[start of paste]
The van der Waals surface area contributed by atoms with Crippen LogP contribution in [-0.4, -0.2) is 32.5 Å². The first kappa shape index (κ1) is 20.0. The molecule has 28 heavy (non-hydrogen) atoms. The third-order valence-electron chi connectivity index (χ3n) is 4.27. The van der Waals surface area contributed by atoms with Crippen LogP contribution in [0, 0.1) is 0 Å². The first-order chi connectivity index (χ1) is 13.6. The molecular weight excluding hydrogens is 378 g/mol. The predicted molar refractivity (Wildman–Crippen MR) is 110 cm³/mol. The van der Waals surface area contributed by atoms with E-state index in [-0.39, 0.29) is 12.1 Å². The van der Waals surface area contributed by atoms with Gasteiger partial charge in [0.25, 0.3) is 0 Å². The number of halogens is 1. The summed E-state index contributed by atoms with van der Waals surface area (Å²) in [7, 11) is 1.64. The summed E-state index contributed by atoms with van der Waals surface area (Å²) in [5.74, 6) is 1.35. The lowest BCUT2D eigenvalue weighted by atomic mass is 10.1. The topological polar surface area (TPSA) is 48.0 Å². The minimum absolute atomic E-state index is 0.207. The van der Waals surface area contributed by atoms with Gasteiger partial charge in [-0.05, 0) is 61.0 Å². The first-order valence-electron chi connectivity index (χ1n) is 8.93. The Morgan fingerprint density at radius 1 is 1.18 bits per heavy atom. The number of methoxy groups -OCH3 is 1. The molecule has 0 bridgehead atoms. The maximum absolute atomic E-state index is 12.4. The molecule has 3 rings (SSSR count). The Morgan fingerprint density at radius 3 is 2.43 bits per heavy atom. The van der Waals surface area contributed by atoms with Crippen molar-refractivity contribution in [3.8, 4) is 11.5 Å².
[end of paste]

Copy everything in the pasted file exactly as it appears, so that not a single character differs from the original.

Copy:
The van der Waals surface area contributed by atoms with Crippen LogP contribution in [-0.4, -0.2) is 32.5 Å². The first kappa shape index (κ1) is 20.0. The molecule has 28 heavy (non-hydrogen) atoms. The third-order valence-electron chi connectivity index (χ3n) is 4.27. The van der Waals surface area contributed by atoms with Crippen LogP contribution in [0, 0.1) is 0 Å². The first-order chi connectivity index (χ1) is 13.6. The molecular weight excluding hydrogens is 378 g/mol. The predicted molar refractivity (Wildman–Crippen MR) is 110 cm³/mol. The van der Waals surface area contributed by atoms with E-state index in [-0.39, 0.29) is 12.1 Å². The van der Waals surface area contributed by atoms with Gasteiger partial charge in [0.25, 0.3) is 0 Å². The number of halogens is 1. The summed E-state index contributed by atoms with van der Waals surface area (Å²) in [7, 11) is 1.64. The summed E-state index contributed by atoms with van der Waals surface area (Å²) in [5.74, 6) is 1.35. The lowest BCUT2D eigenvalue weighted by atomic mass is 10.1. The topological polar surface area (TPSA) is 48.0 Å². The minimum absolute atomic E-state index is 0.207. The van der Waals surface area contributed by atoms with Gasteiger partial charge in [-0.05, 0) is 61.0 Å². The first-order valence-electron chi connectivity index (χ1n) is 8.93. The Morgan fingerprint density at radius 1 is 1.18 bits per heavy atom. The number of methoxy groups -OCH3 is 1. The molecule has 0 bridgehead atoms. The maximum absolute atomic E-state index is 12.4. The molecule has 3 rings (SSSR count). The Morgan fingerprint density at radius 3 is 2.43 bits per heavy atom. The van der Waals surface area contributed by atoms with Crippen molar-refractivity contribution in [3.8, 4) is 11.5 Å².